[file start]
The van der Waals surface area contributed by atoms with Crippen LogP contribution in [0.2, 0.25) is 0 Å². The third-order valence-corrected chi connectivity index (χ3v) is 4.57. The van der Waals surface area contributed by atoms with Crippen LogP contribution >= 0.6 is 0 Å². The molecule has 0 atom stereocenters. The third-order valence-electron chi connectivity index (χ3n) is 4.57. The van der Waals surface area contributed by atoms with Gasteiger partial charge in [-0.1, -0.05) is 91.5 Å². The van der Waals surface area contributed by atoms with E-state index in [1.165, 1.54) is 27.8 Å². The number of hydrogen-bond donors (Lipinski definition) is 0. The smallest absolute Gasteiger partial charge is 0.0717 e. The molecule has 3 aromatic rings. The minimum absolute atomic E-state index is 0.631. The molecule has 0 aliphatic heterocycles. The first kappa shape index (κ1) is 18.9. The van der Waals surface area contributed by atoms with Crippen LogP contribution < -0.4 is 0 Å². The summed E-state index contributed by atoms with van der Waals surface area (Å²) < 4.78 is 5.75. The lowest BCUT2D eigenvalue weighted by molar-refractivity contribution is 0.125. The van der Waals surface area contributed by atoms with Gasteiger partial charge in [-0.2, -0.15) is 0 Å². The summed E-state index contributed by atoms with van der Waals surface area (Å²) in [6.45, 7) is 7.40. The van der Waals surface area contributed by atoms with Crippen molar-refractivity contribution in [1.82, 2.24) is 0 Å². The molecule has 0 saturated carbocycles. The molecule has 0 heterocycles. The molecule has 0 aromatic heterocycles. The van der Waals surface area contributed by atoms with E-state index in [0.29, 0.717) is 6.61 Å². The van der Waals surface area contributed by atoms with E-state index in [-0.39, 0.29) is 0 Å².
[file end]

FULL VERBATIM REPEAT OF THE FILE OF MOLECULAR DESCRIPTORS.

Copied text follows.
The van der Waals surface area contributed by atoms with Crippen LogP contribution in [0.2, 0.25) is 0 Å². The third-order valence-corrected chi connectivity index (χ3v) is 4.57. The van der Waals surface area contributed by atoms with Crippen LogP contribution >= 0.6 is 0 Å². The molecule has 0 atom stereocenters. The third-order valence-electron chi connectivity index (χ3n) is 4.57. The van der Waals surface area contributed by atoms with Gasteiger partial charge in [-0.1, -0.05) is 91.5 Å². The van der Waals surface area contributed by atoms with E-state index in [1.165, 1.54) is 27.8 Å². The number of hydrogen-bond donors (Lipinski definition) is 0. The smallest absolute Gasteiger partial charge is 0.0717 e. The molecule has 3 aromatic rings. The minimum absolute atomic E-state index is 0.631. The molecule has 0 aliphatic heterocycles. The first kappa shape index (κ1) is 18.9. The van der Waals surface area contributed by atoms with Crippen LogP contribution < -0.4 is 0 Å². The summed E-state index contributed by atoms with van der Waals surface area (Å²) < 4.78 is 5.75. The lowest BCUT2D eigenvalue weighted by molar-refractivity contribution is 0.125. The van der Waals surface area contributed by atoms with Gasteiger partial charge in [-0.2, -0.15) is 0 Å². The summed E-state index contributed by atoms with van der Waals surface area (Å²) in [6.45, 7) is 7.40. The van der Waals surface area contributed by atoms with Crippen molar-refractivity contribution in [1.82, 2.24) is 0 Å². The molecule has 0 saturated carbocycles. The molecule has 0 heterocycles. The molecule has 0 aromatic heterocycles. The van der Waals surface area contributed by atoms with E-state index in [0.29, 0.717) is 6.61 Å². The van der Waals surface area contributed by atoms with E-state index in [-0.39, 0.29) is 0 Å².